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It’s time to dump FAANG investing in the trash

Brian Sozzi

Make 2019 the year where investing in the catchy acronym FAANG is a thing of the past.

Why? Simple, because it’s a necessity as the Federal Reserve embarks deeper into its interest rate tightening cycle and each component enters the next phase of its lifecycle.

The origin of FAANG (short for tech stalwarts Facebook, Apple, Amazon, Netflix and Alphabet/Google) could be hotly debated, but its underlying premise cannot. It’s a ridiculous byproduct of the post Great Recession bull market where tech stocks more often than not have gone up in value in unison. So why not group the most powerful tech companies in the world together and watch them roar ahead with each passing, somewhat predictable trading session?

Saying FAANG on business news TV and creating indexes and ETFs pegged to it has been cool as hell — it’s the ultimate indication of aggressive trading in an algorithmic world.

Unfortunately, acronym investing has always been borderline dumb. And investors were reminded of that in 2018 as many of the FAANG stocks were clobbered starting in the fall and continuing into year end.

Reality check: The average FAANG stock gained a meager 3% in 2018, which is akin to a down year for the once smoking hot group. Each stock tanked in the last six months of 2018 as investors questioned growth outlooks. FAANG’s first component, Facebook, had the worst year as it plunged 28% as it dealt with multiple PR crises.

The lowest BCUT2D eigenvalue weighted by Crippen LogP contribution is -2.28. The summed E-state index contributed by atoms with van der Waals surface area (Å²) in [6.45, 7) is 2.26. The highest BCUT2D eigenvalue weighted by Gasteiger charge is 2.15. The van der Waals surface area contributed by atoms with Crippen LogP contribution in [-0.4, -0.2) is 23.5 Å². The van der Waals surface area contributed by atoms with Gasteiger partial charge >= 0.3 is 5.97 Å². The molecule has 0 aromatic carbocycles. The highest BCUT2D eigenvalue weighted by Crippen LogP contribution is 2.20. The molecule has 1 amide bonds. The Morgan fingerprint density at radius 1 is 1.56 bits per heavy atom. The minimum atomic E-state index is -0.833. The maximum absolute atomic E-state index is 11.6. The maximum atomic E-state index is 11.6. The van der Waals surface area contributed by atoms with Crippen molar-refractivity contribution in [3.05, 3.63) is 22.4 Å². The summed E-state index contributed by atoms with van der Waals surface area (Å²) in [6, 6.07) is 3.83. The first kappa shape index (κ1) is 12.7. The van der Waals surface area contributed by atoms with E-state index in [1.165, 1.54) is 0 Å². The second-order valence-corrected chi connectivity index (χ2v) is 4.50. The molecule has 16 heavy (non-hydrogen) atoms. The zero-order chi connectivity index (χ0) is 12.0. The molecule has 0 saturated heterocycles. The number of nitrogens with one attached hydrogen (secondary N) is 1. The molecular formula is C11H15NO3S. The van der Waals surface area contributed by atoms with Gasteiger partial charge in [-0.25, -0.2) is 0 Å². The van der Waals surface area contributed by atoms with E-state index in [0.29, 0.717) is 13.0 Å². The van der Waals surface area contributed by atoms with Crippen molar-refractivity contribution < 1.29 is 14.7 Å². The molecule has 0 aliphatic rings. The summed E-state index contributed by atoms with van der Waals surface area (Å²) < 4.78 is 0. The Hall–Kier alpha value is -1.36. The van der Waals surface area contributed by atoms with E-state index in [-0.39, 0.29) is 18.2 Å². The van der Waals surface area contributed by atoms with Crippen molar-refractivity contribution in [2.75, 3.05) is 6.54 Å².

An activist wearing a Facebook CEO Mark Zuckerberg mask stands in front of Portcullis House in Westminster as an international committee of parliamentarians met for a hearing on the impact of disinformation on democracy in London, Tuesday, Nov. 27, 2018. (AP Photo/Frank Augstein)

What happened to FAANG is a two part process. First, hedge funds unwinded their overcrowded FAANG positions and dumped cash into health care and god knows what else with liquidity being sucked from the financial system. Remember, the magic behind the bullish FAANG trade was low interest rates and docile, predictable markets. The slowing momentum led to fund managers and retail investors, who were also too bullish on FAANG, to begin reassessing each tech giant’s business models and outlooks.

What does Facebook truly have in common with Netflix? Very little other than you need an internet connection to use both services. Alphabet doesn’t have retail stores, but Amazon has 475 Whole Foods and one location with no cashiers in its Seattle backyard. Apple doesn’t have self-driving cars, Alphabet has Waymo.

Not all FAANG components are created equally despite the hype on TV the last several years.

The bottom line: Bank of America Merrill Lynch told Yahoo Finance it has been shorting FAANG stocks for the past six months. The bank doesn’t seem too keen on them entering 2019, either.

“[FAANG] could be a bullish trade at some point in 2019 once the Big Low in risk assets occurs in the first quarter — but that requires low interest rates to combine with no recession in 2019,” a source at Bank of America said. “Yes, acronym investing always comes to a grisly end.”

With interest rates on the rise, leveraging up to maximize one’s returns will cost more. The era-low interest rates and momentum was the fuel to the fire of FAANG. Growth rates for the group have also started to slow and wildly diverge.

FAANG has died. Time to move on.

Brian Sozzi is an editor-at-large at Yahoo Finance. Follow him on Twitter @BrianSozzi

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